Angry colon with a crying uterus.

Lynch Syndrome and Ovarian Cancer

Genetics can be an important part of someone’s health. Certain genetic syndromes are related to different cancers. One example is Lynch syndrome, which has been linked to ovarian cancer.

Knowing more about Lynch syndrome can help you talk with your doctor about your risk, screening tools for it, and your overall health.

What is Lynch syndrome?

Lynch syndrome is a condition caused by gene mutations (changes). The syndrome is also called hereditary non-polyposis colorectal cancer (HNPCC). It is the most common cause of hereditary colorectal cancer.1

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People with Lynch syndrome are also at higher risk for other types of cancers at a younger age, including:1,2

  • Uterine cancer
  • Stomach cancer
  • Liver cancer
  • Kidney cancer
  • Brain cancer
  • Certain skin cancers
  • Ovarian cancer

Lynch syndrome is one of the most common inherited cancer syndromes. It is estimated that up to 1 in 300 people may be a carrier of a gene mutation linked to the condition. If several people on 1 side of a family have been diagnosed with colorectal cancer and/or endometrial cancer, it may be a sign of Lynch syndrome.3

How is Lynch syndrome related to ovarian cancer?

Lynch syndrome accounts for 10 to 15 percent of all hereditary ovarian cancers. The lifetime risk of ovarian cancer for people in families affected by Lynch syndrome is 8 percent. This is higher than the general population risk of 1.4 percent.4

Women with Lynch syndrome are also more likely to be diagnosed with ovarian cancer in their 40s. In the general population, women are more likely to be diagnosed in their 60s.4

For ovarian cancer screening to be most effective in those with Lynch syndrome, it should be started before the age of 30.4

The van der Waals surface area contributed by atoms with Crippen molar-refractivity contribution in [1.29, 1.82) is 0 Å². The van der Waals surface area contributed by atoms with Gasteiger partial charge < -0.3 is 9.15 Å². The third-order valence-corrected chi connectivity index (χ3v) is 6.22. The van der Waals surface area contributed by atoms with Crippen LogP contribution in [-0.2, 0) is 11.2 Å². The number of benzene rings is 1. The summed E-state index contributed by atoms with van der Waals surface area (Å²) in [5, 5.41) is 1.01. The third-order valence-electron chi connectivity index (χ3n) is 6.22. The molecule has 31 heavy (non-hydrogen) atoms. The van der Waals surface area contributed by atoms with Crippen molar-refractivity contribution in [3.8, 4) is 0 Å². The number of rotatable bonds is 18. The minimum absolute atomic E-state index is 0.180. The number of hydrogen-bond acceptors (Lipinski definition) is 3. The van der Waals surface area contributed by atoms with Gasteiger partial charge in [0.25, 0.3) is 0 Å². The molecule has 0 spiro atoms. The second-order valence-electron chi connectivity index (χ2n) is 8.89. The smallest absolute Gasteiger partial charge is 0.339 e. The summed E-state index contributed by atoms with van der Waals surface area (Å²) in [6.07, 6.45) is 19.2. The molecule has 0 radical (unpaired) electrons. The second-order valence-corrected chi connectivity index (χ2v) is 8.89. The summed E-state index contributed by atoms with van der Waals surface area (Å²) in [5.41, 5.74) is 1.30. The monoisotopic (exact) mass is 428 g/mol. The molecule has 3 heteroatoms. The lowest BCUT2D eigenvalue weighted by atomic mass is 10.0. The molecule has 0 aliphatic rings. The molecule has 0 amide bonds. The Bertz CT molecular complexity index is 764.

What are the symptoms of Lynch syndrome?

Doctors use genetic tests to diagnose Lynch syndrome. They may order these tests based on signs of the condition, such as a person having:1

  • Colorectal or endometrial cancer before the age of 50
  • Colorectal, endometrial, or other types of cancer whose tumors have certain features
  • Colorectal cancer and other types of cancer linked to Lynch syndrome separately or at the same time
  • Colorectal cancer in 1 or more first-degree relatives who either has or had another Lynch syndrome-related cancer, with 1 of the cancers before age 50
  • Colorectal cancer in 2 or more first or second-degree relatives with another related cancer

You may have Lynch syndrome even if your family does not meet these criteria. Your doctor will go over your health history and your family health history. They might meet with a genetic specialist to decide if you should be tested for the condition.1

How is Lynch syndrome managed?

It is important to talk with your doctor about your family history and your risk of certain cancers. They will go over a screening schedule with you. General screening and recommendations often involve:3

  • Colonoscopy every 1 to 2 years, starting at ages 20 to 25. Or, 5 years younger than the earliest age of diagnosis in the family, whichever is sooner.
  • Upper endoscopy every 3 to 5 years and testing for Helicobacter pylori infection with treatment if positive.
  • Annual total body skin examination.
  • Screening for other cancers linked to Lynch syndrome may be recommended based on family history.
  • Taking a daily aspirin, which has been linked to a reduced risk of colorectal cancer and other cancer linked to Lynch syndrome.
  • Women should have a yearly pelvic exam, pelvic ultrasound, and endometrial biopsy starting at ages 30 to 35. Those who are done having children or do not wish to have children may want to consider having their uterus and ovaries removed.

If you are concerned about ovarian cancer and Lynch syndrome, talk with your doctor about screening tests, as well as signs and symptoms to watch for. There are also preventative steps you can take, like chemoprevention or risk-reducing surgeries. Ask your doctor if these are right for you.

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